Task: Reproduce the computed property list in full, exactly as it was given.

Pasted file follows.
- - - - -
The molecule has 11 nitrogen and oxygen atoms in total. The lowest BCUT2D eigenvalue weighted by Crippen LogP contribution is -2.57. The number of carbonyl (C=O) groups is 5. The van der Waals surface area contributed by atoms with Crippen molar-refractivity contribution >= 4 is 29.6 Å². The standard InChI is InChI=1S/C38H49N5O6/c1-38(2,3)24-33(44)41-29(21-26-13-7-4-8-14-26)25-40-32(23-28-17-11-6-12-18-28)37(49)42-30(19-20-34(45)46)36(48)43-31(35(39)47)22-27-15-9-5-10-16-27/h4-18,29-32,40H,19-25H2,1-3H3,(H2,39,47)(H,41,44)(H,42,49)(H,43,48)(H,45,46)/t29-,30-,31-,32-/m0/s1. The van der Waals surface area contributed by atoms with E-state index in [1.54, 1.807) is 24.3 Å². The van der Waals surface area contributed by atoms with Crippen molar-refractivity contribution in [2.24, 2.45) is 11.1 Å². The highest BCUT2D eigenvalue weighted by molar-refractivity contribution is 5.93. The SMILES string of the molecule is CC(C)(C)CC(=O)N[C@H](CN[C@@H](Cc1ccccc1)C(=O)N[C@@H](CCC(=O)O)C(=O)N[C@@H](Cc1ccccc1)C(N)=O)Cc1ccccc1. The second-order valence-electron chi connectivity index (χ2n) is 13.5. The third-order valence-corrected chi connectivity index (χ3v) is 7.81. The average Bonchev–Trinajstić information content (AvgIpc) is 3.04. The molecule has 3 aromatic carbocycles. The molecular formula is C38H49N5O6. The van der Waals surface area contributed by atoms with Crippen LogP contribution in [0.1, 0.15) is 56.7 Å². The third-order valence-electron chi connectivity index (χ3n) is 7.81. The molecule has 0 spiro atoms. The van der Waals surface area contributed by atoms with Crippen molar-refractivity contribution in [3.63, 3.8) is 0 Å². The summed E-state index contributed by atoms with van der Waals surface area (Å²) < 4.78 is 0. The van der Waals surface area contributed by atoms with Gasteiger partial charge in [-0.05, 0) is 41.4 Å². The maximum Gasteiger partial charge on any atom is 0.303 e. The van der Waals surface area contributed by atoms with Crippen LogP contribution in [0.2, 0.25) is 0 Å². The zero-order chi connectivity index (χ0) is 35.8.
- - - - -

The molecule has 11 nitrogen and oxygen atoms in total. The lowest BCUT2D eigenvalue weighted by Crippen LogP contribution is -2.57. The number of carbonyl (C=O) groups is 5. The van der Waals surface area contributed by atoms with Crippen molar-refractivity contribution >= 4 is 29.6 Å². The standard InChI is InChI=1S/C38H49N5O6/c1-38(2,3)24-33(44)41-29(21-26-13-7-4-8-14-26)25-40-32(23-28-17-11-6-12-18-28)37(49)42-30(19-20-34(45)46)36(48)43-31(35(39)47)22-27-15-9-5-10-16-27/h4-18,29-32,40H,19-25H2,1-3H3,(H2,39,47)(H,41,44)(H,42,49)(H,43,48)(H,45,46)/t29-,30-,31-,32-/m0/s1. The van der Waals surface area contributed by atoms with E-state index in [1.54, 1.807) is 24.3 Å². The van der Waals surface area contributed by atoms with Crippen molar-refractivity contribution in [2.24, 2.45) is 11.1 Å². The highest BCUT2D eigenvalue weighted by molar-refractivity contribution is 5.93. The SMILES string of the molecule is CC(C)(C)CC(=O)N[C@H](CN[C@@H](Cc1ccccc1)C(=O)N[C@@H](CCC(=O)O)C(=O)N[C@@H](Cc1ccccc1)C(N)=O)Cc1ccccc1. The second-order valence-electron chi connectivity index (χ2n) is 13.5. The third-order valence-corrected chi connectivity index (χ3v) is 7.81. The average Bonchev–Trinajstić information content (AvgIpc) is 3.04. The molecule has 3 aromatic carbocycles. The molecular formula is C38H49N5O6. The van der Waals surface area contributed by atoms with Crippen LogP contribution in [0.1, 0.15) is 56.7 Å². The third-order valence-electron chi connectivity index (χ3n) is 7.81. The molecule has 0 spiro atoms. The van der Waals surface area contributed by atoms with Crippen molar-refractivity contribution in [3.63, 3.8) is 0 Å². The summed E-state index contributed by atoms with van der Waals surface area (Å²) < 4.78 is 0. The van der Waals surface area contributed by atoms with Gasteiger partial charge in [-0.05, 0) is 41.4 Å². The maximum Gasteiger partial charge on any atom is 0.303 e. The van der Waals surface area contributed by atoms with Crippen LogP contribution in [0.2, 0.25) is 0 Å². The zero-order chi connectivity index (χ0) is 35.8.